G109) JR McLean, A Thansandote et al: A 60 Hz magnetic field does not affect the incidence of squamous cell carcinomas in SENCAR mice. Bioelectromag 24:75-81, 2003.

G110) GR Verheyen, G Pauwels et al: Effect of co-exposure to 50 Hz magnetic fields and an aneugen on human lymphocytes, determined by the cytokinesis block micronucleus assay. Bioelectromag 24:160-164, 2003.

G111) YH Cho and HW Chung: The effect of extremely low frequency electromagnetic Fields (ELF-EMF) on the frequency of micronuclei and sister chromatid exchange in human lymphocytes induced by benzo(a)pyrene. Toxicol Let 143:37-44, 2003.

G112) P Hone, A Edwards et al: Possible associations between ELF electromagnetic fields, DNA damage response processes and childhood leukemia. Brit J Cancer 88:1939-1941, 2003.

G113) Y Takashima, M Ikehata et al: Inhibition of UV-induced G1 arrest by exposure to 50 Hz magnetic fields in repair-proficient and -deficient yeast strains. Int J Radiat Biol 79:919-924, 2003.

G114) JA Heredia-Rojas, DE Cabellero-Hernandez et al: Lack of alterations on meiotic chromosomes and morphological characteristics of male germ cells in mice exposed to a 60 Hz and 2.0 mT magnetic field. Bioelectromag 25:63-68, 2004.

G115) L Stronati, A Testa et al: Absence of genotoxicity in human blood cells exposed to 50 Hz magnetic fields as assessed by comet assay, chromosome aberration, micronucleus, and sister chromatic exchange analyses. Bioelectromag 25:41-48, 2004.

G116) H Lai and NP Singh: Magnetic field-induced DNA strand breaks in brain cells of the rat. Env Health Persp 112:687-694, 2004.

G117) M Fedrowitz, K Kamino et al: Significant differences in the effects of magnetic field exposure on 7,12-dimethylbenz(a)anthracene-induced mammary carcinogenesis in two substrains of Sprague-Dawley rats. Cancer Res 64:243-251, 2004.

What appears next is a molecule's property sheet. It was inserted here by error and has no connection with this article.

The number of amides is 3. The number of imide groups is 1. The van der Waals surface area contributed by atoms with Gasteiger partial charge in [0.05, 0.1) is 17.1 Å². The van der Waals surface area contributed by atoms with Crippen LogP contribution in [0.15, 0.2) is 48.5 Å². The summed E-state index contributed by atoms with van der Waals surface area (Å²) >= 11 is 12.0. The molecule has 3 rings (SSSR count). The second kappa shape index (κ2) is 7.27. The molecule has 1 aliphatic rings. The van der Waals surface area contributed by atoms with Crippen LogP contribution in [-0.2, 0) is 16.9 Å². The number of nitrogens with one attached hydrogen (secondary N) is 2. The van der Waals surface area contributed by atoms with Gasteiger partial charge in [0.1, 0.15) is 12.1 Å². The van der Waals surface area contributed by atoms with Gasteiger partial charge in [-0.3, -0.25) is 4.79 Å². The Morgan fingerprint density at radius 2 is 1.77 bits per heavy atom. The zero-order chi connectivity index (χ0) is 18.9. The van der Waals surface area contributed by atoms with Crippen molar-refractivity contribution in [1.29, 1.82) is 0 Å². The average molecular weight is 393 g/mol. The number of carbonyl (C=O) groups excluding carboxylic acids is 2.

G118) R Pasquini, M Villarini et al: Micronucleus induction in cells co-exposed in vitro to 50 Hz magnetic field and benzene, 1,4-benzenediol (hydroquinone) or 1,2,4-benzenetriol. Toxicol in Vitro 17:581-586, 2003.

G119) S Koyama, T Nakahara et al: ELF electromagnetic fields increase hydrogen peroxide (H2O2)-induced mutations in pTN89 plasmids. Mut Res 560:27-32, 2004.

G120) AM Sommer and A Lerchl: The risk of lymphoma in AKR/J mice does not rise with chronic exposure to 50 Hz magnetic fields (1 mT and 100 mT). Rad Res 162:194-200, 2004.

G121) D Lloyd, P Hone et al: The repair of ?-ray-induced chromosomal damage in human lymphocytes after exposure to extremely low frequency electromagnetic fields. Cytogenet Genome Res 104:188-192, 2004.

G122) Risk evaluation of potential environmental hazards from low-frequency electromagnetic field exposures using sensitive in vitro methods (REFLEX Report). European Union, 2004.
On-line at: http://www.itis.ethz.ch/downloads/REFLEX_Final%20Report_171104.pdf

G123) A Testa, E Cordelli et al: Evaluation of genotoxic effect of low level 50 Hz magnetic fields on human blood cells using different cytogenetic assays. Bioelectromag 25:613-619, 2004.

G124) M Moretti, M Villarini et al: Effects of co-exposure to extremely low frequency (ELF) magnetic fields and benzene or benzene metabolites determined in vitro by the alkaline comet assay. Toxicol Let 157:119-128, 2005.

G125) FI Wolf, A Torsello et al: 50-Hz extremely low frequency electromagnetic fields enhance cell proliferation and DNA damage: possible involvement of a redox mechanism. Biochim Biophys Acta 1743:120-129, 2005.


H) Laboratory Studies Indirectly Related to Power-Frequency Fields and Cancer

H2) AV Prasad et al: A test of the influence of cyclotron resonance exposures on diatom motility. Health Phys 66:305-312, 1994.

H3A) M Kato et al: Horizontal or vertical 50-Hz, 1 microT magnetic fields have no effect on pineal gland or plasma melatonin concentration of albino rats. Neurosci Letters 168:205-208, 1994;

H3B) M Kato et al: Circularly polarized 50-Hz magnetic field exposure reduces pineal gland and blood melatonin concentrations of Long-Evans rats. Neurosci Letters 166:59-62, 1994;